In a work environment, it is essential that employees communicate openly and honestly. This kind of communication includes being open about one’s needs and expectations in a work environment. It also includes communicating when one is struggling with a product, colleague or client.
This is called assertive communication.
Table of Contents
- What Is Assertive Communication?
- How to Develop Assertive Communication
- The Underbelly of Assertive Communication
- Final Thoughts
- More Tips to Improve Your Communication Skills
What Is Assertive Communication?
Assertive communication is the ability to directly and honestly communicate a range of emotions.
It is the ability to self-advocate or take a stand with and for oneself. While assertive communication is essential for the individual, it is good for the organization as well.
When we practice assertive communication, we reduce stress and anxiety, and we perform better. We also allow others to support us by fulfilling our requests or to grow by receiving feedback on areas where improvement is needed.
When we practice assertive communication, we feel better, even if the situation does not really change. When we stand up for ourselves and voice out our needs, we take an important and empowering step.
As executive leadership consultant and fellow Lifehack contributor Malachi Thompson noted in his article How to Be Assertive and Stand up for Yourself the Smart Way:
“Don’t make the error of thinking effective assertiveness means convincing and winning over others to adopt your values and point of view.”
Assertive Communication Boosts Employee Morale
When employees practice assertive communication, morale improves. It is impossible for team members to be truly happy if they are unable to communicate honestly about their experience.
When employees are fearful that honesty and openness can result in retaliation, they remain quiet or just go along to get along. They may be physically present but mentally checked out. When this happens, employees could see problems coming a mile away but will remain quiet due to fear.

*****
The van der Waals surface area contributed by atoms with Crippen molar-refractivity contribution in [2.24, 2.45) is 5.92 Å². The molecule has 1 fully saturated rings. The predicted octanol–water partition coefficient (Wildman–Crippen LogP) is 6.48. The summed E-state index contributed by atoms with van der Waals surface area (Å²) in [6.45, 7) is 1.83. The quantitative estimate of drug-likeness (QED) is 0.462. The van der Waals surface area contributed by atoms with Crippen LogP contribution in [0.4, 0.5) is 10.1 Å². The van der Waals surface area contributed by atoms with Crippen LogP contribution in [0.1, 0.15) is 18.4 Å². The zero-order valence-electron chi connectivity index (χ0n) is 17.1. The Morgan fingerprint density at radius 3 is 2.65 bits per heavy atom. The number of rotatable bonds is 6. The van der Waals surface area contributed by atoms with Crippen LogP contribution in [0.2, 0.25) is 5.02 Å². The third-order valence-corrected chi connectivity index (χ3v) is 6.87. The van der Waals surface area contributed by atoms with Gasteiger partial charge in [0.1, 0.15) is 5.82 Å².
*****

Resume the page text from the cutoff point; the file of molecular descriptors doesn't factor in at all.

Employees may see opportunities yet fail to innovate because they do not feel safe doing so.
The thinking goes something like this:
“If I experiment, can I risk being wrong?”
“If I experiment, will I be recognized for my contributions or overlooked?
“If I step outside of the box, will my colleagues or supervisor view me as a threat?”
For the benefit of the individual and the entity the person works for, assertive communication is imperative. But how do we cultivate for people not prone to being assertive or communicating assertively?
How to Develop Assertive Communication
1. Understand What You Want
To develop assertive communication, take time to get clear on what you want and why. When we are not clear on what we want, we are more susceptible to the whims of others. But when we know what we want, we have a starting point from which to assess all opportunities and situations.
2. Get Clear on Your Personal Values
Similarly, get clear on your values. The values that you set for yourself will guide what you tolerate and what you simply are unable to accommodate. Before immediately responding to a request or question, think about whether the request violates your values, is in line with your values or aligns with what you want.
3. Start with People Whom You Trust
To develop assertive communication, start gradually and with trusted people. Practice stating what you want to people who have demonstrated their profound respect and support of you.
Start with people whom you trust. Find the people who supported you before and those who act in your best interest. Because these people are considered safe, asserting your desires with them requires little risk.
Once you communicate what you want and need, supportive colleagues and friends will do their best to meet your needs. As you gain practice with people who support you, you will gain more confidence as well. In time, you will gradually tolerate more risks in trusting people.
The Underbelly of Assertive Communication
While assertive communication is beneficial, there is an underbelly associated with it. Most people struggle with receiving and giving direct feedback. They hedge when they should specifically cite what they want, or they bristle when others share their honest thoughts and feelings.
For people who were raised in environments where expressing one’s emotion was discouraged, being told to be open can feel risky and foreign. For people who were taught that there is space for all emotions, communicating honestly may be like second nature.
The rest of us are somewhere in between. To cultivate an environment where team members practice assertive communication, managers must understand something about their employees’ backgrounds, culture, and upbringing. This will help inform resistance to assertive communication and devise strategies to foster a better environment.